# Exercise 07 - Abstract Interpretation

### Exercise 1

Consider an analysis that has two integer variables, for which we track intervals, and one boolean variable, whose value we track exactly.

Give the type of for such program. is the post function for the collecting semantics.

### Exercise 2

Consider the program that manipulates two integer variables .

Consider any assignment , where is a linear combination of integer variables, for example,

Consider an interval analysis that maps each variable to its value.

Describe an algorithm that will, given a syntax tree of and intervals for (denoted ) and (denoted ) find the new interval for after the assignment statement.

### Exercise 3

#### a)

For a program whose state is one integer variable and whose abstraction is an interval, derive general transfer functions for the following statements , where is an arbitrary compile-time constant known in the program:

- x= K;
- x= x + K;
- assume(x ⇐ K)
- assume(x >= K)

#### b)

Consider a program with two integer variables, x,y. Consider an analysis that stores one interval for each variable.

- Define the domain of lattice elements that are computed for each program point.
- Give the definition for statement

#### c)

Draw the control-flow graph for the following program.

// v0 x := 0; // v1 while (x < 10) { // v2 x := x + 3; } // v3 if (x >= 0) { if (x <= 15) { a[x]=7; // made sure index is within range } else { // v4 error; } } else { // v5 error; }

Run abstract interpretation that maintains an interval for at each program point, until you reach a fixpoint.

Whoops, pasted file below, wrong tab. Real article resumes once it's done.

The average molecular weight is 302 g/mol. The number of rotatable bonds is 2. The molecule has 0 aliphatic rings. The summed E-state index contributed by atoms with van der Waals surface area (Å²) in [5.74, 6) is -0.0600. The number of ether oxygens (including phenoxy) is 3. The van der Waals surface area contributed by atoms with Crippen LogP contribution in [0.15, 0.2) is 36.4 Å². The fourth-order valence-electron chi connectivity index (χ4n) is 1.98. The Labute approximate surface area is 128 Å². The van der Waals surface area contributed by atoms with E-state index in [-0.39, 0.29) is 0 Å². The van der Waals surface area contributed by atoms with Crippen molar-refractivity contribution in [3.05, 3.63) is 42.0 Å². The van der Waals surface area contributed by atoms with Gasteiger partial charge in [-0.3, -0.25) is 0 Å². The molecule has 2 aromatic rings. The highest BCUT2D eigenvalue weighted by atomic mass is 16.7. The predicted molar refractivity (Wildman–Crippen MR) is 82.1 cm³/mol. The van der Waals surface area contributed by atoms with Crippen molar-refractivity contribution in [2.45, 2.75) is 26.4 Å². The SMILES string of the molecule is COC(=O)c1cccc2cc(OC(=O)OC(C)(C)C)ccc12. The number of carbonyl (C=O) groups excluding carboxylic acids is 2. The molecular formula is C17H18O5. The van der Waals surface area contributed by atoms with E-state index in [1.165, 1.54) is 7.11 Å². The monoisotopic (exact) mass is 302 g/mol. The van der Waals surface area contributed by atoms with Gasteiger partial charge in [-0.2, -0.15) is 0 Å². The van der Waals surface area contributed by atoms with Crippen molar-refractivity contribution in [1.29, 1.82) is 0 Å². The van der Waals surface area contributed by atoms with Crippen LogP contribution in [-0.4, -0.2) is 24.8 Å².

What are the fixpoint values at program points and ?

### Available Expressions Analysis

This classical dataflow analysis determines for each program point, which expressions must have already been computed, and not later modified, on all paths to the program point.

This information can be used to avoid re-computation of an expression. Consider the example program

1: x = a + b 2: y = a * b 3: while (y > a + b) { 4: a = a + 1 5: x = a + b 6: }

It is clear, that the expression a + b is always available at the test of the while loop, so it need not be recomputed.

An expression is *killed* in statement if any of the variables used in the expression are modified in the statement.

A *generated* expression is one that is evaluated in a statement and where none of the variables used in the expression are later modified in the statement.

The analysis tracks the killed and generated expressions at each program point.

#### a)

Define the lattice, including join.

#### b)

Give the definition of sp#

#### c)

Run the analysis on the example above. For this, you may want to write down the equations for each program first.